| Photography by Cameron Davidson
Fishers Peak lords over an unsullied playground rife with elk, mountain lion, and black bear. The distinctive 9,633-foot spur of Raton Mesa ranks as the highest point in the nation east of the Rocky Mountains. It also serves as the centerpiece of Colorado’s newest public parkland, 19,200-acre Fishers Peak State Park, which welcomed its first visitors last fall.
“Outdoor recreation is an economic engine for Colorado, and this park will help create good-paying rural jobs, protect our environment, preserve wildlife habitat, improve access to the outdoors, and provide educational opportunities for children,” said Gov. Jared Polis at the ribbon-cutting ceremony.
The timing couldn’t be better. Colorado’s 42 state parks smashed attendance records in 2020. The residents of Trinidad certainly appreciated the increased foot traffic. Founded in 1862, the county seat of Las Animas County has a dubious legacy of boom times followed by prolonged periods of stagnation — or worse. The coal mines are closed. Cattle is no longer king. Marijuana has worn that crown since 2014. More than a dozen dispensaries thrive in the historic downtown. Since pot’s legalization, city leaders have been searching for Trinidad’s next big idea.
Enter the Crazy French Ranch. In 1986, a Frenchman named Marc Jung bought the landmark peak and surrounding acreage. In the years that followed, he grew the ranch to 39,000 acres. After Jung’s death in the late 1990s, Madame Jung used the ranch for grazing and hunting. In 2013, she listed it for $79 million with Henry Field of Field Brokers in Santa Fe. The following year, the price was reduced by $20 million.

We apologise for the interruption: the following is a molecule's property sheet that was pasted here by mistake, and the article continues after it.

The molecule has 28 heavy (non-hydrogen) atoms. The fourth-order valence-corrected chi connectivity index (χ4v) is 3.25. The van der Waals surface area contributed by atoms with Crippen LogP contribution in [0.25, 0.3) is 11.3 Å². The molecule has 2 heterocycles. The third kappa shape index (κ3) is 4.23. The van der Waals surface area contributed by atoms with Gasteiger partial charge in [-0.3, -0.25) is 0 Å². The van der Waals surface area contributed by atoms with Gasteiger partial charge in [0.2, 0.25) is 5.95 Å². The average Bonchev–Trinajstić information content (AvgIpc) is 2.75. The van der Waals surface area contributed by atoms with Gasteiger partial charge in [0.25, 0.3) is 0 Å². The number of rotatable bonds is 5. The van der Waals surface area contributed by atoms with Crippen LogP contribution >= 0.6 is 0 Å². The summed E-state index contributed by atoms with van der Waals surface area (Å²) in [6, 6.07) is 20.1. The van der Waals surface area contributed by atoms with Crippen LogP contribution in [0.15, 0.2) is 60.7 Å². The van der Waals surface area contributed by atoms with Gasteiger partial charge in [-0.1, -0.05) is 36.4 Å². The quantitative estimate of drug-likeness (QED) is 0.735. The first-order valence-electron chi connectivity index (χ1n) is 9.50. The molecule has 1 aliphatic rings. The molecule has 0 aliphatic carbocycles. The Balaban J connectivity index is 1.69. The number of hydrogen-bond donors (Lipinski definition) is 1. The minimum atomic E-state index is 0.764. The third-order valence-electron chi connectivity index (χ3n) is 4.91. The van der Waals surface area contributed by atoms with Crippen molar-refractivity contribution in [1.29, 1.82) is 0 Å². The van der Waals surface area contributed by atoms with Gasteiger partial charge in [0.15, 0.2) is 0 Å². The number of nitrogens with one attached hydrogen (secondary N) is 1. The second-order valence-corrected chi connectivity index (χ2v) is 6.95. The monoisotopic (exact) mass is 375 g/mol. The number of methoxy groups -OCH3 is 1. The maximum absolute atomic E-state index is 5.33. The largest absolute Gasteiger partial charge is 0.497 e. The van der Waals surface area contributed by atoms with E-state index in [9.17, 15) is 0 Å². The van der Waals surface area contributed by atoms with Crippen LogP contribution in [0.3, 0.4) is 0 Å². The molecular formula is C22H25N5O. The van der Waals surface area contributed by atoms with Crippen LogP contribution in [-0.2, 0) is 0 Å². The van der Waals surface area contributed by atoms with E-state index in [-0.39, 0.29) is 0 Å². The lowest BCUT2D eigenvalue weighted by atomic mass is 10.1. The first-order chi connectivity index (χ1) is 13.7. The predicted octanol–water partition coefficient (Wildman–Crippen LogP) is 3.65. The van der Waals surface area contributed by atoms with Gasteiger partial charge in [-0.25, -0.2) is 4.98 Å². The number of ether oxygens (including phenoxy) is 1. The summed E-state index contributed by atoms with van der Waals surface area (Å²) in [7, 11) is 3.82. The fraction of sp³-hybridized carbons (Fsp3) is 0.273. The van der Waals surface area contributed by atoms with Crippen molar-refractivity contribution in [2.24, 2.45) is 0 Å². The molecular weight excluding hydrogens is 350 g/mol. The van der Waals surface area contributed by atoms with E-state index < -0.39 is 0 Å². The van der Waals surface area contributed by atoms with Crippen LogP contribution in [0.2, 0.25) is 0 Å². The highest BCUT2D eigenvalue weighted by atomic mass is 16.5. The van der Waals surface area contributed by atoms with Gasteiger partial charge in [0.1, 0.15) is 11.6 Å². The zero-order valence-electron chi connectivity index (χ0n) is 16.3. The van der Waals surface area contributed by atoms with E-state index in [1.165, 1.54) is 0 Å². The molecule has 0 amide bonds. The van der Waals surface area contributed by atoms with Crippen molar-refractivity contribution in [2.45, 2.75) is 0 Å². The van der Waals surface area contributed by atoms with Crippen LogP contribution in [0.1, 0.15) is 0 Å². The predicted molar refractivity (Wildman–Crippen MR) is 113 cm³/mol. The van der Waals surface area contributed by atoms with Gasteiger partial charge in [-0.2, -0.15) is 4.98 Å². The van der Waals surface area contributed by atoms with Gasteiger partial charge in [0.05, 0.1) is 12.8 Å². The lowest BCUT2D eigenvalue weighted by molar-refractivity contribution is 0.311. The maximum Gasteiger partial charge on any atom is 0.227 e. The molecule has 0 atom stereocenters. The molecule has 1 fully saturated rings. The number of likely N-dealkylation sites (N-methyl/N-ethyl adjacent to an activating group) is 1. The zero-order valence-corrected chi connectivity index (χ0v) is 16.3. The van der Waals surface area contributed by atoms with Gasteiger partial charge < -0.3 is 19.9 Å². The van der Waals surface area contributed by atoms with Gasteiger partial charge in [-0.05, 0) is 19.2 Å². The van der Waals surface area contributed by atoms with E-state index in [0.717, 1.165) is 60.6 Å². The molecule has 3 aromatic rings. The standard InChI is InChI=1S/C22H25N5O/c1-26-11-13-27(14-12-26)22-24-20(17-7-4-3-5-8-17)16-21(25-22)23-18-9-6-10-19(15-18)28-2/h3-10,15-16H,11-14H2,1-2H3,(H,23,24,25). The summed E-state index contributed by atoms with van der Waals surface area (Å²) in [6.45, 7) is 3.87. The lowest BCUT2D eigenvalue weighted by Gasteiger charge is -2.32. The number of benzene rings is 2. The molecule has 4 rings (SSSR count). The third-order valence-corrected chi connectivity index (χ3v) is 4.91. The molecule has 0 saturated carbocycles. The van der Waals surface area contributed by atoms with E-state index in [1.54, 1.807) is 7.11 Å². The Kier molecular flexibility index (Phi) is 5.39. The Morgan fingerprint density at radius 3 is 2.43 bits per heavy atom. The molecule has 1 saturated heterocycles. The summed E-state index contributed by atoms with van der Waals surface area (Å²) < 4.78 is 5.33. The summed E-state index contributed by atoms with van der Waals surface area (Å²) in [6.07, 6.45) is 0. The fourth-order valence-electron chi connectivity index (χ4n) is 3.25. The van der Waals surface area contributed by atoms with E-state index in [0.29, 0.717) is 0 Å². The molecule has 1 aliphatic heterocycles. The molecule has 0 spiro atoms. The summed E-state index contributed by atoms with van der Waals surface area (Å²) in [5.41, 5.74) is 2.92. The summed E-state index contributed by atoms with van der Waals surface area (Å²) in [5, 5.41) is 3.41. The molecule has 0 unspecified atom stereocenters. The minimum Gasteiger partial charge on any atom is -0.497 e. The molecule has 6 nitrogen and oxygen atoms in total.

Four years ago, the Gang of 14 — a group of Trinidad locals including Mayor Phil Rico and local philanthropist Jay Cimino — hit upon an idea: a 4,600-acre park with public outdoor recreation to draw visitors and improve community amenities. In the fall of 2017, Mayor Rico pitched the idea to The Nature Conservancy (TNC) and The Trust for Public Land (TPL). The two nonprofits countered with a slightly expanded plan and suggested a partnership acquire the remaining 19,200 acres. (The eastern portion of the ranch had been sold.) The plan worked.
In February 2019, the nonprofits paid $25.4 million for the park-like setting, which is studded with Ponderosa pine, Gambel oak, Rocky Mountain juniper, Douglas fir, and topped with expansive montane grasslands. Conservationists hailed the creation of the new wildlife corridor, which stretches from the mountains to the prairies. Fifteen months later, Colorado Parks and Wildlife acquired the acreage from the nonprofits with funding from Great Outdoors Colorado and Colorado Parks and Wildlife Habitat Stamp proceeds. TNC, TPL, and the National Fish & Wildlife Foundation also chipped in.
At press time, only 250 acres of Fishers Peak are open to the public. Sportsmen, however, can enter a drawing for one of the coveted tags to hunt turkey, elk, deer, bear, and mountain lion later this year.